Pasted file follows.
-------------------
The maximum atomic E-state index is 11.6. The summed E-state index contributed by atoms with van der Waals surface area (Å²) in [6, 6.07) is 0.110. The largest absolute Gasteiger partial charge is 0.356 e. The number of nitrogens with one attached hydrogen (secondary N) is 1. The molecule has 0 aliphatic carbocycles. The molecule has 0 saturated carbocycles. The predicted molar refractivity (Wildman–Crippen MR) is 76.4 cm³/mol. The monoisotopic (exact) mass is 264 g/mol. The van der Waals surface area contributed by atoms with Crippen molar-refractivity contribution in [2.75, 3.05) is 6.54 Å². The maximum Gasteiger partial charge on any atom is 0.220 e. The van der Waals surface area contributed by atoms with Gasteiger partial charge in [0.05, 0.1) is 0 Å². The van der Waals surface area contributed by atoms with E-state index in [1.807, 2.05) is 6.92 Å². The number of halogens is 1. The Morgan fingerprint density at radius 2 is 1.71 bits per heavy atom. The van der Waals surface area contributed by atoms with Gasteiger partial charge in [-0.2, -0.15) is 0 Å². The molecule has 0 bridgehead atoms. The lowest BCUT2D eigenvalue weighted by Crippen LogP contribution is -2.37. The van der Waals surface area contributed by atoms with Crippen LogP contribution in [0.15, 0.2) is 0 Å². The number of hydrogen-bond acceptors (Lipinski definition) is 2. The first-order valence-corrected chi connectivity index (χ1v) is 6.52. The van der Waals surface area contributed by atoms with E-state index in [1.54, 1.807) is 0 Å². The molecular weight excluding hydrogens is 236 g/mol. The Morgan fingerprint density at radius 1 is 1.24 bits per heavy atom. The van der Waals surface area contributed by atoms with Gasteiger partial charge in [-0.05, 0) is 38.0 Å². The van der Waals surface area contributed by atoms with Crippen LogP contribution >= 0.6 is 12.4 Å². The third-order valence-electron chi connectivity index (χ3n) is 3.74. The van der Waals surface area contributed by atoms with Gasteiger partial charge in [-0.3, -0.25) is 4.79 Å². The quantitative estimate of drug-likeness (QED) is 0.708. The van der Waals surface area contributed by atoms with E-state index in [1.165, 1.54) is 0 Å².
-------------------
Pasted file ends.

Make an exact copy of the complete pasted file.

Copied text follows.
The maximum atomic E-state index is 11.6. The summed E-state index contributed by atoms with van der Waals surface area (Å²) in [6, 6.07) is 0.110. The largest absolute Gasteiger partial charge is 0.356 e. The number of nitrogens with one attached hydrogen (secondary N) is 1. The molecule has 0 aliphatic carbocycles. The molecule has 0 saturated carbocycles. The predicted molar refractivity (Wildman–Crippen MR) is 76.4 cm³/mol. The monoisotopic (exact) mass is 264 g/mol. The van der Waals surface area contributed by atoms with Crippen molar-refractivity contribution in [2.75, 3.05) is 6.54 Å². The maximum Gasteiger partial charge on any atom is 0.220 e. The van der Waals surface area contributed by atoms with Gasteiger partial charge in [0.05, 0.1) is 0 Å². The van der Waals surface area contributed by atoms with E-state index in [1.807, 2.05) is 6.92 Å². The number of halogens is 1. The Morgan fingerprint density at radius 2 is 1.71 bits per heavy atom. The van der Waals surface area contributed by atoms with Gasteiger partial charge in [-0.2, -0.15) is 0 Å². The molecule has 0 bridgehead atoms. The lowest BCUT2D eigenvalue weighted by Crippen LogP contribution is -2.37. The van der Waals surface area contributed by atoms with Crippen LogP contribution in [0.15, 0.2) is 0 Å². The number of hydrogen-bond acceptors (Lipinski definition) is 2. The first-order valence-corrected chi connectivity index (χ1v) is 6.52. The van der Waals surface area contributed by atoms with E-state index in [1.54, 1.807) is 0 Å². The molecular weight excluding hydrogens is 236 g/mol. The Morgan fingerprint density at radius 1 is 1.24 bits per heavy atom. The van der Waals surface area contributed by atoms with Gasteiger partial charge in [-0.05, 0) is 38.0 Å². The van der Waals surface area contributed by atoms with Crippen LogP contribution >= 0.6 is 12.4 Å². The third-order valence-electron chi connectivity index (χ3n) is 3.74. The van der Waals surface area contributed by atoms with Gasteiger partial charge in [-0.3, -0.25) is 4.79 Å². The quantitative estimate of drug-likeness (QED) is 0.708. The van der Waals surface area contributed by atoms with E-state index in [1.165, 1.54) is 0 Å².